# Intersection of 2d plane and n-dimensional ellipsoid

English is not my native language and I'm neither a mathematician nor a statistican by trade so please excuse me if I fail to explain my problem in a concise way.

I'm trying to visualize a multivariate reference region of normally distributed measurements. A multivariate reference region can mathematically be described as an $n$-dimensional ellipsoid of the form: $$(x-cx)'A(x-cx)=1$$ where $cx$ is a $n \times 1$ vector representing the center of the ellipsoid and where the eigenvectors and eigenvalues of $A$ ($n \times n$ pos definite matrix) contains information on the orientation and semiaxis of the ellipsoid (wiki).

In order to present this I would like to plot the 2D intersection ellipse when $n-2$ positions of the vector $x$ is known. In the above equation $A$ and $cx$ will also be known.

Example: Let's say I have an multivariate reference region ($A$ and $cx$ known) for age, systolic blood pressure and diastolic blood pressure ($n=3$). Then I would like to plot the ellipse describing what systolic and diastolic blood pressure could be expected in subjects with the exact age of $60$ for instance. Then the vector $x=(60, s, d)$ where $s$ and $d$ are the unknowns describing the ellipse I want to visualize.

With the help of this article I've managed to find the orientation and dimensions of the 2D intersection ellipse of a 3-dimensional ellipsoid. It is, however, beyond me to generalize the solution into $n>3$ dimensions. One aspect that might simplify the problem is that the intersection plane will be perpendicular to the axes of the coordinate system.

Suggestions? Solutions? Anyone?

Assuming the first two components of $x$ are free we can have the quadratic form evaluated to \begin{align} 1 =& \, ((x_1, x_2, rx) - (cx_1, cx_2, rcx))^t A ((x_1, x_2, rx) - (cx_1, cx_2, rcx)) \\ =& \, a_{11} (x_1-cx_1)^2 + a_{22} (x_2 - cx_2)^2 + (a_{12} + a_{21}) (x_1-cx_1)(x_2 - cx_2) + \\ & ((a_{13}+a_{31}) (x_3 - cx_3) + \ldots + (a_{1n}+a_{n1}) (x_n-cx_n)) (x_1 - cx_1) + \\ & ((a_{23}+a_{32}) (x_3 - cx_3) + \ldots + (a_{2n}+a_{n2}) (x_n-cx_n)) (x_2 - cx_2) + \\ & \sum_{i,j \ge 3} a_{ij} (x_i-cx_i)(x_j-cx_j) \\ =& \, a (x_1-cx_1)^2 + b (x_2-cx_2)^2 + c (x_1-cx_1)(x_2-cx_2) + d (x_1 - cx_1) + e (x_2 - cx_2) + (f + 1) \end{align} The coefficients $a, b, c, d, e, f$ contain only known values (the $x$ vector coordinates $x_3$ to $x_n$, the center vector coordinates $cx_i$ and matrix components $a_{ij}$).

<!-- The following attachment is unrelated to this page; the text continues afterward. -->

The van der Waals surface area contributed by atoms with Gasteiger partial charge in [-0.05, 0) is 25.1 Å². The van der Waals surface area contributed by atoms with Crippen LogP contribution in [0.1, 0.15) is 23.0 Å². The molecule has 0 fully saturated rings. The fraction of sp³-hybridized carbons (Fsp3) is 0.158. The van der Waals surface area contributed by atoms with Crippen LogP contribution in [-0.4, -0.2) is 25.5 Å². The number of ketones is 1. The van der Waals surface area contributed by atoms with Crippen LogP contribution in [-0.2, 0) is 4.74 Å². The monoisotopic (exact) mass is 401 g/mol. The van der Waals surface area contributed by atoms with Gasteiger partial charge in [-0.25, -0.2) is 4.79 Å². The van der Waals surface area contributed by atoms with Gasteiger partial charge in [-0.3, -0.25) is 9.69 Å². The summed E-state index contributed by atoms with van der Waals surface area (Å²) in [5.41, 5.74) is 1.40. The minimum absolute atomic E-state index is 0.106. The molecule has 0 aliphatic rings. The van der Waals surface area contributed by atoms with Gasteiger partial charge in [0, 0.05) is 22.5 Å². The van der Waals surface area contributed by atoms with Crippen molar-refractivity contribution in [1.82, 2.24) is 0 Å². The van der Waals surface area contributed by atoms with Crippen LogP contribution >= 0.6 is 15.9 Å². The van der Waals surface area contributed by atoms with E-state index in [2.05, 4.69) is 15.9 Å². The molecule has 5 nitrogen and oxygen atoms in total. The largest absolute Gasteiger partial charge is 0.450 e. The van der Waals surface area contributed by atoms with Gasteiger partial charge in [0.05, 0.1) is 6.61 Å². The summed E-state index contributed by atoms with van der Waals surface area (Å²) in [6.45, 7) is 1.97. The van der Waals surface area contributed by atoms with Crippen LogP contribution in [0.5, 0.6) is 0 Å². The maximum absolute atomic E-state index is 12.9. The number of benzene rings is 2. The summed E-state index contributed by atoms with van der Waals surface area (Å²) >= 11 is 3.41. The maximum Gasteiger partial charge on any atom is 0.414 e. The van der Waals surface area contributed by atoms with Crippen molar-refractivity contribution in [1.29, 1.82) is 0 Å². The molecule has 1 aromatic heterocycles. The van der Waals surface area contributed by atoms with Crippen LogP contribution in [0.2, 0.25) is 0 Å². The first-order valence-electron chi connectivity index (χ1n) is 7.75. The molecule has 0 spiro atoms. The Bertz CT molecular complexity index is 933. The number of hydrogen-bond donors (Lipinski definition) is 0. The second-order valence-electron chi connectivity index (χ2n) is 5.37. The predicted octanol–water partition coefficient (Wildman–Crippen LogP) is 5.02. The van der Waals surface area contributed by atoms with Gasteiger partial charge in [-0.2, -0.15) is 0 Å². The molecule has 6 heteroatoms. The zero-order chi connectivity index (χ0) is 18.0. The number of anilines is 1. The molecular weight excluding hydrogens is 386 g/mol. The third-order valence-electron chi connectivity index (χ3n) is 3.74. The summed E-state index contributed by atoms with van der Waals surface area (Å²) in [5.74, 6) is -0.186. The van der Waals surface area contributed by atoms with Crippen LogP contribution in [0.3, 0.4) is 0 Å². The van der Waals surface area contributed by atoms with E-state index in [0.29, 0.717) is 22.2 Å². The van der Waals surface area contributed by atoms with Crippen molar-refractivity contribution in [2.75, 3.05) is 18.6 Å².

Introducing $u = x_1 - cx_1$ and $v = x_2 - cx_2$ the above equation turns into $$a u^2 + b v^2 + c u v + d u + e v + f = 0$$ which is the general form of a conic section in the $u, v$-plane, see conic sections.

If $b = a_{22} \ne 0$ we can try to solve for $v$: \begin{align} 0 &= v^2 + \left(\frac{c}{b} u + \frac{e}{b} \right) v + \frac{a}{b} u^2 + \frac{d}{b} u + \frac{f}{b} \\ &= \left( v + \frac{cu+e}{2b} \right)^2 - \left( \frac{cu+e}{2b} \right)^2 + \frac{a}{b} u^2 + \frac{d}{b} u + \frac{f}{b} \end{align} which gives $$v = -\frac{cu+e}{2b}\pm\sqrt{\left( \frac{cu+e}{2b} \right)^2 - \frac{au^2 + du + f}{b}}$$

• It is possible that I have made an error somewhere. The basic idea you should get is: You have two variables and if you start sorting all terms into terms with variables and those which are constant you should end up with a similar conic section in the two variables, like that formula that leads to the one for $u$ and $v$. – mvw Jan 3 '16 at 20:56
• This is the solution I was looking for. Beautiful! Upon implementation in Stata I fail miserably however... I have interpreted the coefficients a-f like this for n=3: a=A[1,1], b=A[2,2], c=A[1,2]+A[2,1], d=(A[1,3]+A[3,1])(x3-cx3), e=(A[2,3]+A[3,2])(x3-cx3) and f=A[3,3](x3-cx3)(x3-cx3). Have I interpreted this correctly? I get a negative value within the square root when there should be a solution. Most likely I've got some typo in the code I can't find, but I would like to check that I've understood you correctly. – Jonas Selmeryd Jan 3 '16 at 21:05
• A "1" disappered in your solution above when introducing u and v. When correcting for this it seems to work fine! Thanks! – Jonas Selmeryd Jan 3 '16 at 21:20
• The constant part $f+1$ of the first equation was written that way, so that both sides of the equation can be substracted by $1$. – mvw Jan 3 '16 at 21:23
• Thanks John. Happy to read this. – mvw Jul 17 '18 at 9:18

Without loss of generality suppose $x_3,\ldots,x_n$ are fixed. The resulting quadratic equation in $x_1$ and $x_2$ has a quadratic, a linear and a constant part. You can obtain those by separating $A,$ $c$ and $x$ into blocks separating the first two coordinates from the other ones.

The quadratic part is still given by the upper left $2\times2$ submatrix of the original matrix $A.$ That gives us the orientation of the axes of the intersection ellipse. The linear part is the sum of the original linear part (first two elements of the matrix product $Ac$) and the upper right $2\times(n-2)$ part of $A$ applied to the separate blocks $(x_1\ x_2)$ and $(x_3 \ldots x_n)$. That gives us the center of the intersection. For the actual size of the two axes we need to complete the squares in the quadratic and linear terms.